95pc of firms still have no plan to deal with Brexit
The number of Irish businesses that have a plan to deal with the fallout from Brexit is falling - prompting fears of rising complacency as growth continues and last year's shock UK vote fades from memory.
The latest InterTradeIreland Business Monitor shows 95pc of businesses across the island of Ireland don't have a plan for Brexit.
Small and medium enterprises are thought to be the least prepared, and are putting off taking action because of the difficulty of predicting the shape of a final settlement.
Incredibly, more than nine out of 10 firms that actively trade cross-Border have yet to make a Brexit plan.
There are fears that continued strong growth in the Republic, in particular, is masking the dangers posed by the UK vote to leave the European Union.
"A buoyant economy should not distract from the need to confront and prepare for challenges that lie ahead, especially in terms of dealing with rising costs, skills shortages and potential changes to trading relationships. Our latest business monitor shows that over 70pc of businesses are operating on very tight margins (below 10pc) and therefore carry a high exposure to rising costs," Aidan Gough, strategy and policy director at InterTradeIreland, said.
The 'Sunday Independent' reported yesterday that the Government is seeking European Commission support for a scheme to provide as much as €10m each, in grants or equity, to businesses affected by Brexit.
To date, the biggest impact of Brexit has been increased currency volatility, mainly a significantly weakened the pound, eroding margins for Irish exporters into the UK. More than a fifth of companies, and four out of 10 exporters, say they have been impacted negatively so far. That could be set to increase on the back of a deepening political crisis in the UK parliament, where a sexual harassment scandal has already led to a mini cabinet reshuffle at a time when Brexit negotiations remain up in the air.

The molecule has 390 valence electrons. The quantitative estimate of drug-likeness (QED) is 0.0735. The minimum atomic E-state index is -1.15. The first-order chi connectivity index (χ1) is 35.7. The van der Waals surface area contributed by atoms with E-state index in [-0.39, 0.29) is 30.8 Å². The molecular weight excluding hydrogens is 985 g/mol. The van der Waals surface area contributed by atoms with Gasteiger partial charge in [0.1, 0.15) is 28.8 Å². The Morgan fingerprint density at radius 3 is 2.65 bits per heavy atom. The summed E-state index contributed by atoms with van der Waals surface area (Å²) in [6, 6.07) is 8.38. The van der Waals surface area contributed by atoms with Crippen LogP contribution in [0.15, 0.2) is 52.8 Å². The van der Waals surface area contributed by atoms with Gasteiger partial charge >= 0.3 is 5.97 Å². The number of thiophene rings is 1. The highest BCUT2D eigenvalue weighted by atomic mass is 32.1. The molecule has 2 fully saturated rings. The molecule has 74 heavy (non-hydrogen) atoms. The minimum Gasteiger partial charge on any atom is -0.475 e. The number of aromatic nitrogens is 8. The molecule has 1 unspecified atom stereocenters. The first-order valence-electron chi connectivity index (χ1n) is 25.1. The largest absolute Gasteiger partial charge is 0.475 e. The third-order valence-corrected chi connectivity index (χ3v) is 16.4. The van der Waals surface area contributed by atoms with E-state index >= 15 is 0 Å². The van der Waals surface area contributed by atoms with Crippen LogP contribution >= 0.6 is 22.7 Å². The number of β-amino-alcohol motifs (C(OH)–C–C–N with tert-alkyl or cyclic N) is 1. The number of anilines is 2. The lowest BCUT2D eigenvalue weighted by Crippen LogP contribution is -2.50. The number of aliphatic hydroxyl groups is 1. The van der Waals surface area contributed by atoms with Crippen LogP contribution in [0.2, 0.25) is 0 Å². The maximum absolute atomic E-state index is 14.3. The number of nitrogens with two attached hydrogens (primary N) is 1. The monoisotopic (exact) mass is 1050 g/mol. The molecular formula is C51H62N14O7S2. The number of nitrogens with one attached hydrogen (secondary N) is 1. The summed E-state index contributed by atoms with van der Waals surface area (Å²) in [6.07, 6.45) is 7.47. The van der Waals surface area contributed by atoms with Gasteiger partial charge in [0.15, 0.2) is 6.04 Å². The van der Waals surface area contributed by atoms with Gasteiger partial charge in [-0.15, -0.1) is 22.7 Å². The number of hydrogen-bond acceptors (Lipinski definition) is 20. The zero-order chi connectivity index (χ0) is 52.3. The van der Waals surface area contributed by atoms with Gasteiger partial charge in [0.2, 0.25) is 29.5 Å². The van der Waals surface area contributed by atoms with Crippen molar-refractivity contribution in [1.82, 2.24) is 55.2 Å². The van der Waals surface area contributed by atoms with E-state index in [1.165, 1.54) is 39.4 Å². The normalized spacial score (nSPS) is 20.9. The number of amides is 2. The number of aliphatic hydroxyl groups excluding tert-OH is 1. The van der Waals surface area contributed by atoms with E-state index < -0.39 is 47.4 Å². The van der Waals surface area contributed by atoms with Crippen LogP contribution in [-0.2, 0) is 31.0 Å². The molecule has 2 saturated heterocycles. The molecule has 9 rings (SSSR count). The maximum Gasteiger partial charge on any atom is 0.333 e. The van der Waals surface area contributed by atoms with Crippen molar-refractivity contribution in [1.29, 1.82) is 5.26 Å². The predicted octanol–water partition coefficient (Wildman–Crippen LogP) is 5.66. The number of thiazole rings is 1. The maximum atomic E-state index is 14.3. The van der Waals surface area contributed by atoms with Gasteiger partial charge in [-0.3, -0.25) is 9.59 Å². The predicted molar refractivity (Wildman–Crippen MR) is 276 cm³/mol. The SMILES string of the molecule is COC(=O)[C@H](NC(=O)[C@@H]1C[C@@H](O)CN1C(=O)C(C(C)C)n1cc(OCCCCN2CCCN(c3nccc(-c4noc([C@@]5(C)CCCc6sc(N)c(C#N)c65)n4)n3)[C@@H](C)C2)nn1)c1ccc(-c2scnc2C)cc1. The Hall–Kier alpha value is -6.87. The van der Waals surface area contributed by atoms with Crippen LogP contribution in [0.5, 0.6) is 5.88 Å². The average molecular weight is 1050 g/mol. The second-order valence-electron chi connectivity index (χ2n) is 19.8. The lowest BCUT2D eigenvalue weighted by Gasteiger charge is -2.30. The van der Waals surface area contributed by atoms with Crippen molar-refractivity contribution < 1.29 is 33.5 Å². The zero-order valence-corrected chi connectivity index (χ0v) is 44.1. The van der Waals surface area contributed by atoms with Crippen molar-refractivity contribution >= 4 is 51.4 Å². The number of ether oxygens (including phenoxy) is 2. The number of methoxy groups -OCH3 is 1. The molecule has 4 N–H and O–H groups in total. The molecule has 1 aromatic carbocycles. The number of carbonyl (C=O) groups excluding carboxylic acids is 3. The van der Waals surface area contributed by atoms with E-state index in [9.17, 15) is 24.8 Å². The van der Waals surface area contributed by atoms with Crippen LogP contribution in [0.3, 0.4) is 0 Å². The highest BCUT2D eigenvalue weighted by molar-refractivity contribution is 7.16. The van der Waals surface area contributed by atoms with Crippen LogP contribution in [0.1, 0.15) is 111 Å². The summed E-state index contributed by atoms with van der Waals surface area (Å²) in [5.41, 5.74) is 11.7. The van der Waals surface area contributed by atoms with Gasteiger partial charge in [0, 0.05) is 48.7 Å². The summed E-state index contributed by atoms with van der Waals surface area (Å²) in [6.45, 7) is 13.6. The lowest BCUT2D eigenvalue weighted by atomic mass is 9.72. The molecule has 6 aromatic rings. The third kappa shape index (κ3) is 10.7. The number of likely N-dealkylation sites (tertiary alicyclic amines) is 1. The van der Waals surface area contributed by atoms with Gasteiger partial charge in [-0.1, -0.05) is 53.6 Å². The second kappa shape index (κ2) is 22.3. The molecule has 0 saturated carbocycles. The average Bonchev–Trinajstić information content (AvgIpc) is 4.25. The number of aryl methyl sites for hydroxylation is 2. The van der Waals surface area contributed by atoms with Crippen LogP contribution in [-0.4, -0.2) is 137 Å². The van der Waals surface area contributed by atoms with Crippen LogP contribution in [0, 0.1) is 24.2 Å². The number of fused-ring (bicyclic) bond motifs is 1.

The currency has fallen for the past three weeks on concerns about Brexit, and as the Bank of England failed to signal the start of a tightening cycle after raising rates on Thursday.
While officials are due to resume Brexit discussions in Brussels on November 9, the British government may be distracted by the sexual harassment scandal at home. With British Prime Minister Theresa May's judgment being questioned, and the government only having a slim majority in parliament, the issue is now on currency traders' radar as a tail risk, according to both Nomura International and Mizuho Bank.
UK business leaders, meanwhile, are increasingly frustrated with the administration there.
Confederation of British Industry (CBI) president Paul Drechsler will appeal for a "single, clear strategy" in an address today to the CBI's annual conference in London.
He won't shy away from criticism of Mrs May, with a stringent rebuke for her "episodic approach" to negotiating Brexit, according to emailed excerpts of his planned remarks.
"I'm reminded of a prime-time soap opera, with a different episode each week," Mr Drechsler will say, before listing the premier's Brexit interventions. "First Lancaster House, then Article 50, the European Council, two dinners with Juncker - and no doubt many exciting instalments to follow. Each one becomes the big story, until the next one rolls around."
Britain faces a steady drumbeat of warnings from business about the need for certainty as the clock ticks down to March 2019, when it is due to leave the EU - with or without a deal.
Bank of England Governor Mark Carney said on Thursday that Brexit is the biggest factor determining the UK economic outlook. (Additional reporting Bloomberg)